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Alternative Culture Articles

September 8, 2002

The Beginnings of War
By Royce Carlson

In spite of the Bush administration’s claims that they will wait for Congressional support to begin a war on Iraq, American and British troops and equipment are already being moved to the Persian Gulf and bases in northern Turkey.

This past week thousands of tons of materiel have been moved in preparations for attacks on Iraq. Bases have been secured in Turkey, Uzbekistan and Turkmenistan, bases it did not have access to during the Gulf War 10 years ago. Quoting from a September 8th article in the London Observer, "Despite the assurances of President George Bush and Tony Blair that 'no decisions' had been made on how to deal with the threat posed by Saddam Hussein, compelling evidence has emerged in the past week that the US has begun a military build-up not seen since the last Gulf war. The slow but persistent build-up is reminiscent of the slow gathering of forces prior to the Gulf war, which was characterized by blanket official denials that the troop movements were related to preparations for war."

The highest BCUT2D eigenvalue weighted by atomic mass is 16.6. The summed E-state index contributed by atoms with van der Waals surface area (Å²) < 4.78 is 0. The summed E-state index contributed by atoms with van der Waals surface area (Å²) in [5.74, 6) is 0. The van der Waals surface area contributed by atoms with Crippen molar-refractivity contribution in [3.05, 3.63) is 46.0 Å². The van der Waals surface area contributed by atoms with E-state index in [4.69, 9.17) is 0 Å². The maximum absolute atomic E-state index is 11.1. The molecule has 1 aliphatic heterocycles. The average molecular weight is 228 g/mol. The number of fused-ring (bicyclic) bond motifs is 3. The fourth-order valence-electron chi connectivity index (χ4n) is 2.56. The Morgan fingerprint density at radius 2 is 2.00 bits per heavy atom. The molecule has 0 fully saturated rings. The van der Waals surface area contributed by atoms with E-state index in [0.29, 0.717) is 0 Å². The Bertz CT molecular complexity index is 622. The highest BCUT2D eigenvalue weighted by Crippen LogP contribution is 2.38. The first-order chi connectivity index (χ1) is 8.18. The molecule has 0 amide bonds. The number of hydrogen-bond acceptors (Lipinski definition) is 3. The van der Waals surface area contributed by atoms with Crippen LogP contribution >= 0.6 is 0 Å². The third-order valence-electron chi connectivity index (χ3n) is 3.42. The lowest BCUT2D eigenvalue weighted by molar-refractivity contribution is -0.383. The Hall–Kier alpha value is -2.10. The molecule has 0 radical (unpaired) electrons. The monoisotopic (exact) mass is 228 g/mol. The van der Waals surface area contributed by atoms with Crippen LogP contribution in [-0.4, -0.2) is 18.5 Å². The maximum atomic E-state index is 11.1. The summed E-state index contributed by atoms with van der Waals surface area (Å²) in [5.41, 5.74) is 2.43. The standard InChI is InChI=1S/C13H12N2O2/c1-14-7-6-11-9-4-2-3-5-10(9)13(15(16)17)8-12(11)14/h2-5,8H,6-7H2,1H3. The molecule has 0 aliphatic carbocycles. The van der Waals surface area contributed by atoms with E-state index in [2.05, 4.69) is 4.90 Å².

In the meantime, Bush’s efforts to raise a coalition of other nations to join it in action against Saddam Hussein have fallen flat. Turkish Prime Minister Bulent Ecevit told reporters, "We have used every opportunity to tell our friends in the U.S. administration we are opposed to military action against Iraq." Taku Yamasaki, leader of Japan’s ruling Democratic Party says that Tokyo has a duty to say no to a war on Iraq. The leaders of states in the Middle East are continually opposing Washington. Russia’s Vladimir Putin told Bush and Blair that their strategy was wrong and potentially disastrous. Even among traditional European allies, support is scarce for military action in Iraq. Only Italy and Britain have expressed support. German Chancellor Gerhard Schroder is against military action as is French president Jacques Chirac.

In the U.S., approval for President Bush’s go-it-alone saber rattling is diminishing. In the most recent New York Times/CBS survey two-thirds said the nation should wait for support from its allies and a majority said that the president should get approval from congress before proceeding with preemptive attacks on Iraq. Bush’s approval rating for his handling of foreign affairs has dropped from 68% in July to 54% in this latest poll. Only one quarter of those participating in the survey thought that Iraq was such a threat that action should be taken now.